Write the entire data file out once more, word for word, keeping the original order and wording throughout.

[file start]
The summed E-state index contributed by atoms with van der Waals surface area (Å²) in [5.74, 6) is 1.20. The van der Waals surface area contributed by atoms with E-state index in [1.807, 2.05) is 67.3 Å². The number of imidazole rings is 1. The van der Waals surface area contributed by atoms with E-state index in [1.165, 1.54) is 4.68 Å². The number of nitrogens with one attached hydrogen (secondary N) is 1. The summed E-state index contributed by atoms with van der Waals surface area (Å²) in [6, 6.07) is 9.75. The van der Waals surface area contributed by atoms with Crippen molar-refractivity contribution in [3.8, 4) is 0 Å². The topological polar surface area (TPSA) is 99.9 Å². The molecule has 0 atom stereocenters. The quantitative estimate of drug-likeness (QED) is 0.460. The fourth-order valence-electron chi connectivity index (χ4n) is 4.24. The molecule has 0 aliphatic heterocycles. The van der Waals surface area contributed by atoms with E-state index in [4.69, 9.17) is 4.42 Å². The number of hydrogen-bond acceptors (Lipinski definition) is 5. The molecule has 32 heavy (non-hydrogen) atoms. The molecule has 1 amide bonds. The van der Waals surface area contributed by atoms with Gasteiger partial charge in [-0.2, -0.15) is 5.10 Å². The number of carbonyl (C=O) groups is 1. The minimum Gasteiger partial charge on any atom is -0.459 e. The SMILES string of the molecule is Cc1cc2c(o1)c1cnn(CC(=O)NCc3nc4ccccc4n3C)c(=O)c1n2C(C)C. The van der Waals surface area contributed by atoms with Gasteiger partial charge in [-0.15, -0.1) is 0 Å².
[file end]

The summed E-state index contributed by atoms with van der Waals surface area (Å²) in [5.74, 6) is 1.20. The van der Waals surface area contributed by atoms with E-state index in [1.807, 2.05) is 67.3 Å². The number of imidazole rings is 1. The van der Waals surface area contributed by atoms with E-state index in [1.165, 1.54) is 4.68 Å². The number of nitrogens with one attached hydrogen (secondary N) is 1. The summed E-state index contributed by atoms with van der Waals surface area (Å²) in [6, 6.07) is 9.75. The van der Waals surface area contributed by atoms with Crippen molar-refractivity contribution in [3.8, 4) is 0 Å². The topological polar surface area (TPSA) is 99.9 Å². The molecule has 0 atom stereocenters. The quantitative estimate of drug-likeness (QED) is 0.460. The fourth-order valence-electron chi connectivity index (χ4n) is 4.24. The molecule has 0 aliphatic heterocycles. The van der Waals surface area contributed by atoms with E-state index in [4.69, 9.17) is 4.42 Å². The number of hydrogen-bond acceptors (Lipinski definition) is 5. The molecule has 32 heavy (non-hydrogen) atoms. The molecule has 1 amide bonds. The van der Waals surface area contributed by atoms with Gasteiger partial charge in [-0.2, -0.15) is 5.10 Å². The number of carbonyl (C=O) groups is 1. The minimum Gasteiger partial charge on any atom is -0.459 e. The SMILES string of the molecule is Cc1cc2c(o1)c1cnn(CC(=O)NCc3nc4ccccc4n3C)c(=O)c1n2C(C)C. The van der Waals surface area contributed by atoms with Gasteiger partial charge in [-0.15, -0.1) is 0 Å².